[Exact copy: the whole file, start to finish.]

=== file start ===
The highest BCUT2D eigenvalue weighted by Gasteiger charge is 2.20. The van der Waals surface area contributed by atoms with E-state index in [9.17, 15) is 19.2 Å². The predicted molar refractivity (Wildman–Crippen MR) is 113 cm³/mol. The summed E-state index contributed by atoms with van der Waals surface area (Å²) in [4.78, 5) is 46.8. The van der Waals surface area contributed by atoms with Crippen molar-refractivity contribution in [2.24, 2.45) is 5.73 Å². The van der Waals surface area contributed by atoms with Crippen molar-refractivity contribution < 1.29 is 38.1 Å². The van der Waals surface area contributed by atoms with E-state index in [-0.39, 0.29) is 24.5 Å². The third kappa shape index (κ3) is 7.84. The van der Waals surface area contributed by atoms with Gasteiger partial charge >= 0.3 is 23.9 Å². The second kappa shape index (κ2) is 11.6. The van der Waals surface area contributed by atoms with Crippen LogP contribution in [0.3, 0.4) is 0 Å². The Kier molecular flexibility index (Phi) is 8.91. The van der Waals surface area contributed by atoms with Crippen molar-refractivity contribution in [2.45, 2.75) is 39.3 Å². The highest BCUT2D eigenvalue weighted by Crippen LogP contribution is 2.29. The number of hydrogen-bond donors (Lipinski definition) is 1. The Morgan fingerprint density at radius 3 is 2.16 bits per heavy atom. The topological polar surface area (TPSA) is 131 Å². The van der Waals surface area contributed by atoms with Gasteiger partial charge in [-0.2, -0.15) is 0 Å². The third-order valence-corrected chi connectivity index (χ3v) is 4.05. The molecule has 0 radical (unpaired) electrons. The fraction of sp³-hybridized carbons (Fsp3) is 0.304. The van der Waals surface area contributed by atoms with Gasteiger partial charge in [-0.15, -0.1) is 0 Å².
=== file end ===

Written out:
The highest BCUT2D eigenvalue weighted by Gasteiger charge is 2.20. The van der Waals surface area contributed by atoms with E-state index in [9.17, 15) is 19.2 Å². The predicted molar refractivity (Wildman–Crippen MR) is 113 cm³/mol. The summed E-state index contributed by atoms with van der Waals surface area (Å²) in [4.78, 5) is 46.8. The van der Waals surface area contributed by atoms with Crippen molar-refractivity contribution in [2.24, 2.45) is 5.73 Å². The van der Waals surface area contributed by atoms with Crippen molar-refractivity contribution < 1.29 is 38.1 Å². The van der Waals surface area contributed by atoms with E-state index in [-0.39, 0.29) is 24.5 Å². The third kappa shape index (κ3) is 7.84. The van der Waals surface area contributed by atoms with Gasteiger partial charge >= 0.3 is 23.9 Å². The second kappa shape index (κ2) is 11.6. The van der Waals surface area contributed by atoms with Crippen LogP contribution in [0.3, 0.4) is 0 Å². The Kier molecular flexibility index (Phi) is 8.91. The van der Waals surface area contributed by atoms with Crippen molar-refractivity contribution in [2.45, 2.75) is 39.3 Å². The highest BCUT2D eigenvalue weighted by Crippen LogP contribution is 2.29. The number of hydrogen-bond donors (Lipinski definition) is 1. The Morgan fingerprint density at radius 3 is 2.16 bits per heavy atom. The topological polar surface area (TPSA) is 131 Å². The van der Waals surface area contributed by atoms with Gasteiger partial charge in [-0.2, -0.15) is 0 Å². The third-order valence-corrected chi connectivity index (χ3v) is 4.05. The molecule has 0 radical (unpaired) electrons. The fraction of sp³-hybridized carbons (Fsp3) is 0.304. The van der Waals surface area contributed by atoms with Gasteiger partial charge in [-0.15, -0.1) is 0 Å².